Greetings from Tokyo: No SPAM in sight here…

Should You Bring The Kitchen Sink?

CONTRIBUTED BY STACI HAWLEY

If you’re like me – you never think twice about it. Any kind of meat product in a can freaks me out. I’ve never been a fan of hot dogs or bologna, mostly due to the thought of the ingredients, but also because of that tacky residue that it leaves on the roof of your mouth. Then you move to Okinawa, and behold SPAM. It’s everywhere. It’s strategically placed among other fine delicacies at your local Japanese grocer. It’s in all forms. It’s in all varieties. Does this really have to be the piece of American culture that we’ve left here? Yikes.

How did Spam make its way to Okinawa?

Apparently, Spam was brought to Okinawa from the Americans as emergency aid after the war. It’s been popular here in Okinawa ever since.

What is SPAM?

Indulge in all things Spam. The experts at Hormel have done a fine job at entertaining as well as educating HERE.

How is it used?

Here in Okinawa, you can easily purchase “onigiri” stuffed with SPAM & EGG.

Behold GOYA AND SPAM.

And best of all, you can wash it down with a SPAMTINI.

So as an American, I feel guilty. Okinawa is famously known as having some of the highest percentages of centenarians, and yet we’ve introduced SPAM, Taco Rice and other fast food chains that encompass the island and clog arteries. Okinawa health officials claim that the Western diet is partly responsible for making Okinawans heavier, and of course making them more prone to all the obesity related diseases. So, America is definitely a land of contrasts. And I suppose we can’t predict what parts of our culture have an impact. So SPAM it is.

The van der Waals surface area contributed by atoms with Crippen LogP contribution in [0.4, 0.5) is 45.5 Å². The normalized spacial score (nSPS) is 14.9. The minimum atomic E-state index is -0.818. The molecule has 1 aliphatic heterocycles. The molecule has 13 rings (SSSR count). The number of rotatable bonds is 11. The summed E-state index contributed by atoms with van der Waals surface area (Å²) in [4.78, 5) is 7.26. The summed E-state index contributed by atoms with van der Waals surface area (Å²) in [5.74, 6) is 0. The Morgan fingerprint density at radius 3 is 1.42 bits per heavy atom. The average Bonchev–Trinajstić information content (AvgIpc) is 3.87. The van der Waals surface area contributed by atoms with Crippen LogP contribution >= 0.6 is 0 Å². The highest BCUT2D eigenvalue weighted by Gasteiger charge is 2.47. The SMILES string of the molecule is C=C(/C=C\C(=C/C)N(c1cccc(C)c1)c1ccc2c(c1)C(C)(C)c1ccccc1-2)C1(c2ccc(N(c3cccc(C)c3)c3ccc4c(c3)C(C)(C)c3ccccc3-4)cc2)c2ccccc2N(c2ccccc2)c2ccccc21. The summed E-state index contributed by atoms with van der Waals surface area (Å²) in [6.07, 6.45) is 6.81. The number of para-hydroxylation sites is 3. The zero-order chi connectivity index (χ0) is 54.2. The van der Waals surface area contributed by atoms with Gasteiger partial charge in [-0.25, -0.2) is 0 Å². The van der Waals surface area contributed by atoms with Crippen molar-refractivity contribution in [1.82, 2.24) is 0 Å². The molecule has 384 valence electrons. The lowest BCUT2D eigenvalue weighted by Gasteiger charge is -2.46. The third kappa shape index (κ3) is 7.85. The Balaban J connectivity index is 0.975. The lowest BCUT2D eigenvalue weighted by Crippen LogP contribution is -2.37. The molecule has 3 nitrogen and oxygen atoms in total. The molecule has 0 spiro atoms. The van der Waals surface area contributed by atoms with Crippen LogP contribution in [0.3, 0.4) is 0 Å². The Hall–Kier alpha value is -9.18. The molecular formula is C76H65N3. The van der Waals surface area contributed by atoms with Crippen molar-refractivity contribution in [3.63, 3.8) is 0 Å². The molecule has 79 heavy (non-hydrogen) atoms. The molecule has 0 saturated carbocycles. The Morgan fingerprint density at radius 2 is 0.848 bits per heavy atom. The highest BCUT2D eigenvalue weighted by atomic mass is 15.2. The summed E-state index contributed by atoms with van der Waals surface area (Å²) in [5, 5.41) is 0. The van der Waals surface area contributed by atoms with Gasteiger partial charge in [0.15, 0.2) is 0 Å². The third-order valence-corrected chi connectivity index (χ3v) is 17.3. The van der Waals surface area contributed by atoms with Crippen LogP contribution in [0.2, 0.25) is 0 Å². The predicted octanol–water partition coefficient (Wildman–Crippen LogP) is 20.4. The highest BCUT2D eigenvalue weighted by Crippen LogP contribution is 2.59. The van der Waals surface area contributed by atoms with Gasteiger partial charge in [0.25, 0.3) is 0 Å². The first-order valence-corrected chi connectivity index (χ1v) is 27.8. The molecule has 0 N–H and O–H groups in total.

Sidenote:

My guilt has subsided upon researching that Hormel has infested other corners of Asia as well (no offense Hormel friends). Behold this restaurant SPAMJAM, a franchise in the Philippines entirely devoted to Spam.

3 COMMENTS

  1. My husband LOVES Spam. Guamanians love it too.

    I think the reason the islanders love this stuff so much is because it has a shelf-life of forever, and is some sort of protein. (great typhoon food to have lying around) And I guess it tastes ok. Now there’s turkey Spam and Spam Lite… and other flavors.

    I think he was kind of happy when he saw that it was used in a lot of foods here!

  2. In Hawai’i, we have a Spam & eggs breakfast combo meal at McDonald’s. It’s delicious. The ubiquity of Spam here in Okinawa is one thing that makes me less homesick. 🙂

  3. haha! i personally like spam! the “onigiri” can also be found in the states, or at least where i lived (san diego), fairly easy at any hawaiian restuarant – it’s called spam musubi.

    just a fun fact, during the war, when there was no more ammunition, the soldiers would chuck the spam cans at their enemies as another form of defense! haha! the only reason i know this is because i actually did a speech about spam in high school! it was an odd speech topic, but i did get an A!

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